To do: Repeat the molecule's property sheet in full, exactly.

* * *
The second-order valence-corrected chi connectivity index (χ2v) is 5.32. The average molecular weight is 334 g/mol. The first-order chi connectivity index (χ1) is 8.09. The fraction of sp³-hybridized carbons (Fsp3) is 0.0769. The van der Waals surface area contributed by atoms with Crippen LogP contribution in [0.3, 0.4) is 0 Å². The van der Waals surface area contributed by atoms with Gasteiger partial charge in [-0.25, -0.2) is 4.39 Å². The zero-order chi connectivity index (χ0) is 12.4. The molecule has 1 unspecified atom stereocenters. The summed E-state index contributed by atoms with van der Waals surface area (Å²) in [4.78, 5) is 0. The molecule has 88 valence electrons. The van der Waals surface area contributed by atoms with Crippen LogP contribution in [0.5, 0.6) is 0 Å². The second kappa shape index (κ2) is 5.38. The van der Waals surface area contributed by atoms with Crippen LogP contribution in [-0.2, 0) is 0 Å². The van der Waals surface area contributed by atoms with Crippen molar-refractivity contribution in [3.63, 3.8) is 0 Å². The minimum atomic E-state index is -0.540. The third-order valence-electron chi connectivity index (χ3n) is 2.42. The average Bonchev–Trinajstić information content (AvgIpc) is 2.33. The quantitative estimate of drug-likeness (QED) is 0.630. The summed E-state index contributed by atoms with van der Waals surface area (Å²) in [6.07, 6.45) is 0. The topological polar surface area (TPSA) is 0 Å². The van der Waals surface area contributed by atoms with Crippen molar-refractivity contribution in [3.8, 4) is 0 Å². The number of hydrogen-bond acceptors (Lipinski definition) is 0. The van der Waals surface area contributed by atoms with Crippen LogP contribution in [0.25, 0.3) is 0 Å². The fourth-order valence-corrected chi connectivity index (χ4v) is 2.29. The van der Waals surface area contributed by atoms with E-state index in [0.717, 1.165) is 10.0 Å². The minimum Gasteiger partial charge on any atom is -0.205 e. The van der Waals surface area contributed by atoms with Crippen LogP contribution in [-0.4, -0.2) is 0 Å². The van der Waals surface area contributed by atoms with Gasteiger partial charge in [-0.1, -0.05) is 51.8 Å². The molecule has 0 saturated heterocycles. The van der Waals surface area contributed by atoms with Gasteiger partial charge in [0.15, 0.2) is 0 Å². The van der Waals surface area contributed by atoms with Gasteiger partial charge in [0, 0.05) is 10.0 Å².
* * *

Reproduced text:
The second-order valence-corrected chi connectivity index (χ2v) is 5.32. The average molecular weight is 334 g/mol. The first-order chi connectivity index (χ1) is 8.09. The fraction of sp³-hybridized carbons (Fsp3) is 0.0769. The van der Waals surface area contributed by atoms with Crippen LogP contribution in [0.3, 0.4) is 0 Å². The van der Waals surface area contributed by atoms with Gasteiger partial charge in [-0.25, -0.2) is 4.39 Å². The zero-order chi connectivity index (χ0) is 12.4. The molecule has 1 unspecified atom stereocenters. The summed E-state index contributed by atoms with van der Waals surface area (Å²) in [4.78, 5) is 0. The molecule has 88 valence electrons. The van der Waals surface area contributed by atoms with Crippen LogP contribution in [0.5, 0.6) is 0 Å². The second kappa shape index (κ2) is 5.38. The van der Waals surface area contributed by atoms with Crippen LogP contribution in [-0.2, 0) is 0 Å². The van der Waals surface area contributed by atoms with Crippen molar-refractivity contribution in [3.63, 3.8) is 0 Å². The minimum atomic E-state index is -0.540. The third-order valence-electron chi connectivity index (χ3n) is 2.42. The average Bonchev–Trinajstić information content (AvgIpc) is 2.33. The quantitative estimate of drug-likeness (QED) is 0.630. The summed E-state index contributed by atoms with van der Waals surface area (Å²) in [6.07, 6.45) is 0. The topological polar surface area (TPSA) is 0 Å². The van der Waals surface area contributed by atoms with Crippen molar-refractivity contribution in [3.8, 4) is 0 Å². The number of hydrogen-bond acceptors (Lipinski definition) is 0. The van der Waals surface area contributed by atoms with Crippen LogP contribution in [0.25, 0.3) is 0 Å². The fourth-order valence-corrected chi connectivity index (χ4v) is 2.29. The van der Waals surface area contributed by atoms with E-state index in [0.717, 1.165) is 10.0 Å². The minimum Gasteiger partial charge on any atom is -0.205 e. The van der Waals surface area contributed by atoms with Crippen LogP contribution in [-0.4, -0.2) is 0 Å². The van der Waals surface area contributed by atoms with Gasteiger partial charge in [-0.1, -0.05) is 51.8 Å². The molecule has 0 saturated heterocycles. The van der Waals surface area contributed by atoms with Gasteiger partial charge in [0.15, 0.2) is 0 Å². The van der Waals surface area contributed by atoms with Gasteiger partial charge in [0, 0.05) is 10.0 Å².